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Artist takes inspiration from skin


Dermatologist Hector Franco believes there's more to skin images than mere diagnostic value. His son, Nick Franco, an artist living in Chicago, has brought his father's thinking to life in a collection he calls "inskin."

El Paso, Texas, dermatologist Hector L. Franco, M.D., looks at images of skin biopsies for histopathological changes that might indicate skin disease.

But there’s more to those images than their diagnostic value, he says.   

Dr. Franco“…one finds that many of these images contain patterns and colors that offer potential artistic value,” Dr. Franco says. “Many of the histopathological images seen in a skin biopsy are pleasing because they have a recognizable pattern to them and, therefore, represent a diagnosis to us, as dermatologists. On the other hand, some histopathological images are just pleasing unto themselves because, whether you know what the diagnosis is or not, they are pleasing to the mind’s eye. In essence, that is what abstract art does, it pleases the eye without necessarily giving you a recognizable image.”

Dr. Franco’s son, Nick Franco, an artist living in Chicago, has brought his father’s thinking to life in a collection he calls “inskin.”

Nick FrancoAn abstract artist in his late 30s, Franco graduated from the School of the Art Institute of Chicago and has a master’s in art education. He has exhibited his paintings Colorado, Texas, Arizona and Illinois.

Franco had been working on his previous collection the Thread Paintings for more than a decade and was ready for a change. His father’s recent suggestion struck an artistic chord, bringing back memories from when he was a kid and looked through Dr. Franco’s journals and dermatology books.

Union of Outsiders, 2014. Acrylic & digital print on canvas, 1 ft 8 in x 2 ft.

The digital print (above) is of the diagnosis dermoepidermal junction. Layers of a fluid acrylic paint have been applied to areas of the canvas - some in a very thick application, others very thin to allow the original print to show through. For the title, I likened dermoepidermal to living outside the norm, and junction to a bond between people. 

“They’re quite beautiful, as far as the color, patterns and overall design. The imagery effect is actually quite interesting to look at, especially for an abstract artist,” Franco says.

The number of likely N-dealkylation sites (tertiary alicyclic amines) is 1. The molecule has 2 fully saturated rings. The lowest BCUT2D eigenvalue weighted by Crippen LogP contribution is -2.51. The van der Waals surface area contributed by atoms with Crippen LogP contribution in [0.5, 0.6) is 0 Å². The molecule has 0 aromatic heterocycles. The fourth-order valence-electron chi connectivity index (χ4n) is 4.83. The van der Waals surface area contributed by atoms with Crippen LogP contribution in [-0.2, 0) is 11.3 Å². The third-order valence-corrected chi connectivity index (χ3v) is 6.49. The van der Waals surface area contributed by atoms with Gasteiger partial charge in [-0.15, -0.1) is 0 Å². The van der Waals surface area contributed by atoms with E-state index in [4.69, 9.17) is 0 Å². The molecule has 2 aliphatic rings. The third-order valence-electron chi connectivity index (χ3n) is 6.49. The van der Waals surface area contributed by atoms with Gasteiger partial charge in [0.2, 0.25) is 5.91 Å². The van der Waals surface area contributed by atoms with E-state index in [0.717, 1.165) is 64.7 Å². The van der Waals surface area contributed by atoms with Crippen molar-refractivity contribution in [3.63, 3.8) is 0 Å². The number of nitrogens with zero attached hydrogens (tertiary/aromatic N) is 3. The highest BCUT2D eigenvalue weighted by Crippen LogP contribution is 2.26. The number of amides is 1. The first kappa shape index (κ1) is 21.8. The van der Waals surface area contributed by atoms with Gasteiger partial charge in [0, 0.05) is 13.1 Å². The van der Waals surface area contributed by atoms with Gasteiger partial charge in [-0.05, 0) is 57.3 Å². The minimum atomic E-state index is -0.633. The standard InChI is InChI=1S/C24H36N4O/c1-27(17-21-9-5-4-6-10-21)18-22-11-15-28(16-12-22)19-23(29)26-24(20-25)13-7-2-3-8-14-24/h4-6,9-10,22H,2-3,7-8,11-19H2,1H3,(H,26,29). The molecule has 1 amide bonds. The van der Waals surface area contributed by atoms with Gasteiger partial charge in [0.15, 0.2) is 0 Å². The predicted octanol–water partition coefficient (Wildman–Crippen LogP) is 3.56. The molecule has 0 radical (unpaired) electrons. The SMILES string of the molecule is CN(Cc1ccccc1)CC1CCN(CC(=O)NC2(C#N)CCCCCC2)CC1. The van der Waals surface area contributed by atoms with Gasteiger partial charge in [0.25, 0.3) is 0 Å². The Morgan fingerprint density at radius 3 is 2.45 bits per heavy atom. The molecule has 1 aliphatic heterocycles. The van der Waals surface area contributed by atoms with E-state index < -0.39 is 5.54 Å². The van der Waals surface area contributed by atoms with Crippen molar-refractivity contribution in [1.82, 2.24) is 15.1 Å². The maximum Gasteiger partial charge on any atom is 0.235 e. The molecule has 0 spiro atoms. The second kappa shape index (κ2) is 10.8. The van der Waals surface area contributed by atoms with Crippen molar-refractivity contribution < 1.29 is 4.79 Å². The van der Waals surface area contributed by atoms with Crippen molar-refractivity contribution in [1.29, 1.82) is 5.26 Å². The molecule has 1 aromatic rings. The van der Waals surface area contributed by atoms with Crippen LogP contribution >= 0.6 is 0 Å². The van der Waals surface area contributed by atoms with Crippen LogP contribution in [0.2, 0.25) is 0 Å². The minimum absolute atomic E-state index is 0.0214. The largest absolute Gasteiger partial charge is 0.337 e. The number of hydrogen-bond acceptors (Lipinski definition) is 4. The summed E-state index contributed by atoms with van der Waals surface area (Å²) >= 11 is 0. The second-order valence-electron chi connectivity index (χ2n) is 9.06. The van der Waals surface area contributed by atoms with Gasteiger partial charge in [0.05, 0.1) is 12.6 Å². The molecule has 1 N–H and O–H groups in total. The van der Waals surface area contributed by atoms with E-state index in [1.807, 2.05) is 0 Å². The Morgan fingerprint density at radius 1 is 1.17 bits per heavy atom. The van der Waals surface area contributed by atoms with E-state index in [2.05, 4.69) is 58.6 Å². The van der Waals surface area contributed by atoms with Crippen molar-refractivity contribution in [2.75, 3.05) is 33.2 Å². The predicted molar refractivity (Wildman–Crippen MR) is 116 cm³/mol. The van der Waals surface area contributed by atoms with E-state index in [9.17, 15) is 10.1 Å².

Skin meets expressionism


Skin meets expressionism

His inskin collection includes a handful of paintings that combine abstract expressionism with dermatology.

It all starts with a search for the right image - one which Franco says offers something that can be brought out or emphasized. Once he finds the image, he’ll alter it slightly, digitally. That might mean changing color or tone, or turning the image to a different angle. Franco then sends the digitally enhanced image to a printing company, which puts it on canvas. That’s when Franco reaches for his paintbrushes, using acrylics to manipulate the image into a work of art.

Pairing Shields without Protection, 2014. Acrylic & digital print on canvas, 2 ft 6 in x 1 ft 8 in.

The digital print (above) is of the diagnosis parathyroid adenoma. Blue-green acrylic stains multiple areas of the print, with thicker color applications for the circles & organic shapes. For the title, I began to see an aerial view of a battle. Shields are paired, or joined together, but they are doing little to protect their soldiers. 

“I want to be respectful of the image that I have digitally displayed on the canvas. I don’t want it to look like paint on top of a digital print. I don’t want the two to read as separate. I want them to read as this cohesive design,” Franco says. “So, what I’ll do is really examine the style, the composition, the patterns as a design on the digital print, and also the colors. [I’ll] use acrylic paints to mimic it, to bring out some areas and maybe push some areas back or take them out altogether, just to create a new design.”